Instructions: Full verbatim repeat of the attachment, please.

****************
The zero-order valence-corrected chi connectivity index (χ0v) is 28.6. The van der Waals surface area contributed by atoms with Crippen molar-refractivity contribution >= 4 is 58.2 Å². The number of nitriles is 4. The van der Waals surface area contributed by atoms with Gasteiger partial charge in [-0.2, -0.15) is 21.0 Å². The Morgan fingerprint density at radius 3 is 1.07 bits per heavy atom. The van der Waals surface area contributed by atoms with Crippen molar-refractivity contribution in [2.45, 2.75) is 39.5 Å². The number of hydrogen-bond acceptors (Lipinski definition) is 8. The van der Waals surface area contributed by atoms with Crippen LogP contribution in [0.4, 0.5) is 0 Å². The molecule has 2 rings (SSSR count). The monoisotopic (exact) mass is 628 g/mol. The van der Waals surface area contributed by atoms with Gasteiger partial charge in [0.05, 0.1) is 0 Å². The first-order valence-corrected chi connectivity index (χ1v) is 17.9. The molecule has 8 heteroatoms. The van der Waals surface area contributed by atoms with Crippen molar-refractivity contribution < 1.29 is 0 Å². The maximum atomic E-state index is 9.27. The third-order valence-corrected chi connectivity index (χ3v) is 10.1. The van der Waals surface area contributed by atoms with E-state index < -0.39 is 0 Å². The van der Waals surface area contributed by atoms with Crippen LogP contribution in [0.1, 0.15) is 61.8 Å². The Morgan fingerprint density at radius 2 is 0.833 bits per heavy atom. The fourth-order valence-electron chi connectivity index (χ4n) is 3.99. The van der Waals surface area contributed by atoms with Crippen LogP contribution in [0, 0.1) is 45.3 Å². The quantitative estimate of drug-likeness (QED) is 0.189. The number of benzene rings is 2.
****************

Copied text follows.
The zero-order valence-corrected chi connectivity index (χ0v) is 28.6. The van der Waals surface area contributed by atoms with Crippen molar-refractivity contribution >= 4 is 58.2 Å². The number of nitriles is 4. The van der Waals surface area contributed by atoms with Gasteiger partial charge in [-0.2, -0.15) is 21.0 Å². The Morgan fingerprint density at radius 3 is 1.07 bits per heavy atom. The van der Waals surface area contributed by atoms with Crippen molar-refractivity contribution in [2.45, 2.75) is 39.5 Å². The number of hydrogen-bond acceptors (Lipinski definition) is 8. The van der Waals surface area contributed by atoms with Crippen LogP contribution in [0.4, 0.5) is 0 Å². The molecule has 2 rings (SSSR count). The monoisotopic (exact) mass is 628 g/mol. The van der Waals surface area contributed by atoms with Gasteiger partial charge in [0.05, 0.1) is 0 Å². The first-order valence-corrected chi connectivity index (χ1v) is 17.9. The molecule has 8 heteroatoms. The van der Waals surface area contributed by atoms with Crippen molar-refractivity contribution < 1.29 is 0 Å². The maximum atomic E-state index is 9.27. The third-order valence-corrected chi connectivity index (χ3v) is 10.1. The van der Waals surface area contributed by atoms with E-state index < -0.39 is 0 Å². The van der Waals surface area contributed by atoms with Crippen LogP contribution in [0.1, 0.15) is 61.8 Å². The Morgan fingerprint density at radius 2 is 0.833 bits per heavy atom. The fourth-order valence-electron chi connectivity index (χ4n) is 3.99. The van der Waals surface area contributed by atoms with Crippen LogP contribution in [0, 0.1) is 45.3 Å². The quantitative estimate of drug-likeness (QED) is 0.189. The number of benzene rings is 2.